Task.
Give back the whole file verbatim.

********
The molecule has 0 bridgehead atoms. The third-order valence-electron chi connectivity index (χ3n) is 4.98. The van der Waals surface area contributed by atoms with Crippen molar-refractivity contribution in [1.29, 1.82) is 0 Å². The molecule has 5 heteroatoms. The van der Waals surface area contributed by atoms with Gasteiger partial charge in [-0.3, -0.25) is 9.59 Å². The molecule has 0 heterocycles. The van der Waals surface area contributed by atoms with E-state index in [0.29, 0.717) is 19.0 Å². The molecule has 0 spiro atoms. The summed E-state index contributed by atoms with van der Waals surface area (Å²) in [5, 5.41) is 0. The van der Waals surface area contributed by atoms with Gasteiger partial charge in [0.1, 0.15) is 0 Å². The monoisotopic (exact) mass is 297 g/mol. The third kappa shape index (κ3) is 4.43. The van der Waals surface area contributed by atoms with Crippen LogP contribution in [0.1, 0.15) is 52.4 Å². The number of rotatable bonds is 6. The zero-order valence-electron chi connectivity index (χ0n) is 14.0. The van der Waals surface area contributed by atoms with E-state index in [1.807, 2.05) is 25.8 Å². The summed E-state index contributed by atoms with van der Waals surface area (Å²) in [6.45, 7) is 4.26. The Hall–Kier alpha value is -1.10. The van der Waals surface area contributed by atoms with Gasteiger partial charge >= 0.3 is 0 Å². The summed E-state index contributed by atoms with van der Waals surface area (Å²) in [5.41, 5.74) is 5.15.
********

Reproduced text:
The molecule has 0 bridgehead atoms. The third-order valence-electron chi connectivity index (χ3n) is 4.98. The van der Waals surface area contributed by atoms with Crippen molar-refractivity contribution in [1.29, 1.82) is 0 Å². The molecule has 5 heteroatoms. The van der Waals surface area contributed by atoms with Gasteiger partial charge in [-0.3, -0.25) is 9.59 Å². The molecule has 0 heterocycles. The van der Waals surface area contributed by atoms with E-state index in [0.29, 0.717) is 19.0 Å². The molecule has 0 spiro atoms. The summed E-state index contributed by atoms with van der Waals surface area (Å²) in [5, 5.41) is 0. The van der Waals surface area contributed by atoms with Gasteiger partial charge in [0.1, 0.15) is 0 Å². The monoisotopic (exact) mass is 297 g/mol. The third kappa shape index (κ3) is 4.43. The van der Waals surface area contributed by atoms with Crippen LogP contribution in [0.1, 0.15) is 52.4 Å². The number of rotatable bonds is 6. The zero-order valence-electron chi connectivity index (χ0n) is 14.0. The van der Waals surface area contributed by atoms with E-state index in [1.807, 2.05) is 25.8 Å². The summed E-state index contributed by atoms with van der Waals surface area (Å²) in [6.45, 7) is 4.26. The Hall–Kier alpha value is -1.10. The van der Waals surface area contributed by atoms with Gasteiger partial charge >= 0.3 is 0 Å². The summed E-state index contributed by atoms with van der Waals surface area (Å²) in [5.41, 5.74) is 5.15.